Creating an effective resume can be difficult for the inexperienced writer. But if you want to give it a try on your own anyway, here are a few resume writing tips and traps to consider.
Do: Think About Your Audience
When writing a resume, too many candidates think in simple terms of what tasks they performed. However, it is important to think about your resume from a strategic perspective before you write the first word. So it does not matter if you like what you put on the resume. The real question is whether those reading your resume are impressed.
So who will read my resume you ask? There are two distinct groups that you need to keep in mind: the hiring manager and the HR representative. They want to know who you worked for, what positions you have held, whether you have any employment gaps or are a frequent job hopper, and what you have accomplished.
Don’t: Use an Objective Sentence
Most candidates know that you are supposed to communicate your job objective into a resume. However, most try to get fancy by writing an objective phrase or sentence that says something like, “To utilize my skills, education, and experience for a growth-oriented company.” Now what does that really mean? It certainly does not tell a prospective employer what type of position you want. It tells me that you will take any job for any company that is growing, and thus not laying off it’s employees. That’s not a strong or confident statement. Just list your objective in the form of a title or headline. Short and simple, but effective.
Do: Include a Keywords List
Although hiring managers do not find a lot of value in a keywords list, because they are relatively meaningless, they are essential for the human resource folks, who perform word searches to generate batches of candidates for pre-screening and who compare keywords on the resume with some of the major requirements and preferences on the hiring document. Don’t overwhelm the reader by listing dozens of keywords. Simply include anywhere from eight to fifteen of the terms that fit both you and the language used in the position posting.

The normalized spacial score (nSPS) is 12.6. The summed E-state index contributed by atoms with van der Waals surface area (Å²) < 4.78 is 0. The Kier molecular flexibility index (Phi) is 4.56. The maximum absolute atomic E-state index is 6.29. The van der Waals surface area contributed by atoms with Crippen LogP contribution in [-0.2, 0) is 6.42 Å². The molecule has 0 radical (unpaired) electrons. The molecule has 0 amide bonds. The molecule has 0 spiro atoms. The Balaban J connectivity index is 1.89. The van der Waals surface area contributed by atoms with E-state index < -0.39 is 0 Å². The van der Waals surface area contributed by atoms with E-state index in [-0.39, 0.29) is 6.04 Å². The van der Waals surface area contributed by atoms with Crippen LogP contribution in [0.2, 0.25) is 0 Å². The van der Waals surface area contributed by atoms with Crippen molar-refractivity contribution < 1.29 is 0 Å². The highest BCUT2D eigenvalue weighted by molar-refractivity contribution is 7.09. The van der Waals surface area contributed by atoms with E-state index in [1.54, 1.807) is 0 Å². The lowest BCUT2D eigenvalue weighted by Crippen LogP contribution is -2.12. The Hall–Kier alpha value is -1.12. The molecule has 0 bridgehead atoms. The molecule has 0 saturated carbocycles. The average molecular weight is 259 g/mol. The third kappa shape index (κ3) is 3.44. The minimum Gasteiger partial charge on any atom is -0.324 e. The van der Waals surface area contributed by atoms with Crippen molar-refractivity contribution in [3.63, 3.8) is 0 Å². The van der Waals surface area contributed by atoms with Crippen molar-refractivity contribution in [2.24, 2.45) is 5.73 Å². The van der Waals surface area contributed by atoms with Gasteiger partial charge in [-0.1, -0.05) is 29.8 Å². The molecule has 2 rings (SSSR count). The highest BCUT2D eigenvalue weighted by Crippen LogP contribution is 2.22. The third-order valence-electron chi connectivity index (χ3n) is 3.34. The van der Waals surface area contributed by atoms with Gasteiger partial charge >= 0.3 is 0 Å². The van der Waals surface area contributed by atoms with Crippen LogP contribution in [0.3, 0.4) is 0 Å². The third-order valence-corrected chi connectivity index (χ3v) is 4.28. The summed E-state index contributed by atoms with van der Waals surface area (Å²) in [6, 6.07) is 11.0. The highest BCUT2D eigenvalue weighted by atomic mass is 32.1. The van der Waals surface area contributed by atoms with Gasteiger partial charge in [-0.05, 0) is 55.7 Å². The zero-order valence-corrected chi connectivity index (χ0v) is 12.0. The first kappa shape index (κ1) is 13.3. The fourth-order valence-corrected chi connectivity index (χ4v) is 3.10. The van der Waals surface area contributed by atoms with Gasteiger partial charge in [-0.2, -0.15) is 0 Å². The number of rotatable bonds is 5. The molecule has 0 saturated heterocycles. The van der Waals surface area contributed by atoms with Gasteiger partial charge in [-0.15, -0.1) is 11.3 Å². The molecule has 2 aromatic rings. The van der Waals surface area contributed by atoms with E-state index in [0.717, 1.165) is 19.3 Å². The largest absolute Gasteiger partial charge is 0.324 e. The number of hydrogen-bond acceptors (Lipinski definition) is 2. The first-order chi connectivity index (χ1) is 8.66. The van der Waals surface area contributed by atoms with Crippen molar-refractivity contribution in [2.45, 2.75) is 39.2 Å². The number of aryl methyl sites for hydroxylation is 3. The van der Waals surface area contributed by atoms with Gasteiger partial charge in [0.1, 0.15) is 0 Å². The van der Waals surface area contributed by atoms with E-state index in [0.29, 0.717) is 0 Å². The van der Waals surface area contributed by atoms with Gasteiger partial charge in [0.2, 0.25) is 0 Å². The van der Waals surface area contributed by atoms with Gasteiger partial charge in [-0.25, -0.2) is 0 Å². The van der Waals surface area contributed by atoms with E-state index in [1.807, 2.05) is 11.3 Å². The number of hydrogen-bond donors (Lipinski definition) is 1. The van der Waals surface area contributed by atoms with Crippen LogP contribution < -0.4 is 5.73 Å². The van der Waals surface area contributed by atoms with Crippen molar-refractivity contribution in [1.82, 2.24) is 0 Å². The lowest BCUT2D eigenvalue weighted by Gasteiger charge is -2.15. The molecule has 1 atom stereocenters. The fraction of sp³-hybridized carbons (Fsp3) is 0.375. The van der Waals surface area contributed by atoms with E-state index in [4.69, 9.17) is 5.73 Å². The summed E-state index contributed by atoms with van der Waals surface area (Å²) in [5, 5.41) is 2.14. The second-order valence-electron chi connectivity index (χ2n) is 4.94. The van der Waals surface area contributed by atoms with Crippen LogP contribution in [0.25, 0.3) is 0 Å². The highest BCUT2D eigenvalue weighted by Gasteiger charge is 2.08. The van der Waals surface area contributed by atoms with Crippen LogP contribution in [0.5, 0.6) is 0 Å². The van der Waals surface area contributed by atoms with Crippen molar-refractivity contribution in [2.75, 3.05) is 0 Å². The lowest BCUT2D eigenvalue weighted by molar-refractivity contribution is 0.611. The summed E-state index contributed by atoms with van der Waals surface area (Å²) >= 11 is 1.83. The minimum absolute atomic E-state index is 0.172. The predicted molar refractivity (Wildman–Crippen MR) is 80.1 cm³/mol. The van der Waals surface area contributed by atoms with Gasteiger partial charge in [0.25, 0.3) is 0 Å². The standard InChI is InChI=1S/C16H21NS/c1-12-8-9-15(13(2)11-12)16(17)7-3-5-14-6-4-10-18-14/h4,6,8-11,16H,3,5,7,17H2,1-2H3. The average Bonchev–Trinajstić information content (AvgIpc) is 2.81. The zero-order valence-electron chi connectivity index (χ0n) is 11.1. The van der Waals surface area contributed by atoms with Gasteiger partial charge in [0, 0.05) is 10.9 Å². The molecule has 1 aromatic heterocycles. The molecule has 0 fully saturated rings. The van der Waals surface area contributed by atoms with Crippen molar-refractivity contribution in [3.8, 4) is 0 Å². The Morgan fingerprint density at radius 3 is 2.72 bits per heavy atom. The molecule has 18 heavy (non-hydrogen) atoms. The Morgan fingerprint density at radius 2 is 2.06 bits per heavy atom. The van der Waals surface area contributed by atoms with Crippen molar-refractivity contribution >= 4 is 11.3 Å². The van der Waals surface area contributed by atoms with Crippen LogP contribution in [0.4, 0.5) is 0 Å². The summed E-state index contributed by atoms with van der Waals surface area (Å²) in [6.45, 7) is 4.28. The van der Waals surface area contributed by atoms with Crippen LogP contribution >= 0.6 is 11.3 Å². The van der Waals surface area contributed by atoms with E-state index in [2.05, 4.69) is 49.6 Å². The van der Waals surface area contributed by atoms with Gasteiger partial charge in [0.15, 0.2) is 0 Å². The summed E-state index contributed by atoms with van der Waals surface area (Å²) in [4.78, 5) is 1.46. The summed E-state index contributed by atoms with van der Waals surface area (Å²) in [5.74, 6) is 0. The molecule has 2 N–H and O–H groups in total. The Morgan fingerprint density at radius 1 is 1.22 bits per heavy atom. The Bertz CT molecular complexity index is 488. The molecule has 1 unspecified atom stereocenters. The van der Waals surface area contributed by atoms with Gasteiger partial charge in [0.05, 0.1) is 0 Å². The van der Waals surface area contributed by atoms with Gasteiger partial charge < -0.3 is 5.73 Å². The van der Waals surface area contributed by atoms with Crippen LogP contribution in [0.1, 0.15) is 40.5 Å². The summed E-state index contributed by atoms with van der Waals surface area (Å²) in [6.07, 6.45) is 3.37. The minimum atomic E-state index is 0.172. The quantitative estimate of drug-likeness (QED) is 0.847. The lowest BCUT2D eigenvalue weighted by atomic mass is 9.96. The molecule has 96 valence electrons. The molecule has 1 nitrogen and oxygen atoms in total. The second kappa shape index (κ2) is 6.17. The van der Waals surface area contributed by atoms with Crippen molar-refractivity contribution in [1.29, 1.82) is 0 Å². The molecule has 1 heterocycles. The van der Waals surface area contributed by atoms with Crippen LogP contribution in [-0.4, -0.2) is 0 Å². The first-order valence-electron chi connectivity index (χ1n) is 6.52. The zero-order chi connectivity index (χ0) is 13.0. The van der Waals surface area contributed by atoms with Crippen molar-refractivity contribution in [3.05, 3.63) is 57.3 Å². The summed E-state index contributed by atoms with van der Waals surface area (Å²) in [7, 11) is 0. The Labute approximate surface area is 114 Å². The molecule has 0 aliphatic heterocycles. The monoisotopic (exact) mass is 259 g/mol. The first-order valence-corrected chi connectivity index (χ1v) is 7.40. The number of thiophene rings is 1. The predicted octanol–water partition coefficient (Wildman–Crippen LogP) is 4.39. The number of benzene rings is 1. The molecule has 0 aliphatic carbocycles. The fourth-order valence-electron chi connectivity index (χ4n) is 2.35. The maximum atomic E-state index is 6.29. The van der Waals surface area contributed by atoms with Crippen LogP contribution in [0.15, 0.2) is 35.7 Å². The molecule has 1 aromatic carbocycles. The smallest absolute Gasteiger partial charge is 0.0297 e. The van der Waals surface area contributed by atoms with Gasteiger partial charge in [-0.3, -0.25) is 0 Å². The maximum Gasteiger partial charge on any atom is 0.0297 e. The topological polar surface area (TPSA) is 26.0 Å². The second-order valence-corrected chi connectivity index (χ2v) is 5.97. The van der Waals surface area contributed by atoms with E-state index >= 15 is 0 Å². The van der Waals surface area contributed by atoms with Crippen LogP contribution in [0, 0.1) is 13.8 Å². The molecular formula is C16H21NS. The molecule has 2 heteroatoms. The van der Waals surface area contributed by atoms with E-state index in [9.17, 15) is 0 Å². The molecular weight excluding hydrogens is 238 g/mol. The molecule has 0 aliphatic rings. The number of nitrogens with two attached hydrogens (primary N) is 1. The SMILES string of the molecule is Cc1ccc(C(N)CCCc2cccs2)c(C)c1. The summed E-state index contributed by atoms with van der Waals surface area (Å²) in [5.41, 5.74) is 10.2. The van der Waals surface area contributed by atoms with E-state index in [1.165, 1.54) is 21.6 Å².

Don’t: Overuse Bullet Points
Much of the material on the market touts the effectiveness of a bulleted format in a resume. This is largely true. However, many people end up burying some of their key highlights because they list every single thought next to a bullet. Make sure you put your basic job duties in paragraph-style text so that you can reserve the bullets for the items you want to showcase like cost-savings initiatives, sales results, performance metrics, and key projects managed.
Following these do’s and don’ts will help improve the look, readability, and impact that your resume has with both HR reps and hiring managers.
So who am I anyway? Why do I think my advice is so valuable?
My name is Stephen Van Vreede. My company is called No Stone Unturned, and I have spent 15 years on both sides of the corporate hiring experience.
The short story is that I have an MBA in Marketing from Villanova University and a dual B.S. degree in Finance & Logistics from the University of Maryland. I am a certified professional résumé writer (CPRW) and a member of the Professional Association of Résumé Writers and Career Coaches (PARW/CC). As I mentioned, I paid my dues in the corporate world eventually running a large-scale call center for a major truck rental company, and I have spent the past 7 years with No Stone Unturned, assisting job seekers in achieving their goals.
In February 2009, I launched a new group job hunting networking site: NoddlePlace.com. It is absolutely FREE to join, and you have access to everything on the site. Come check it out at NoddlePlace. You can also follow me on Twitter.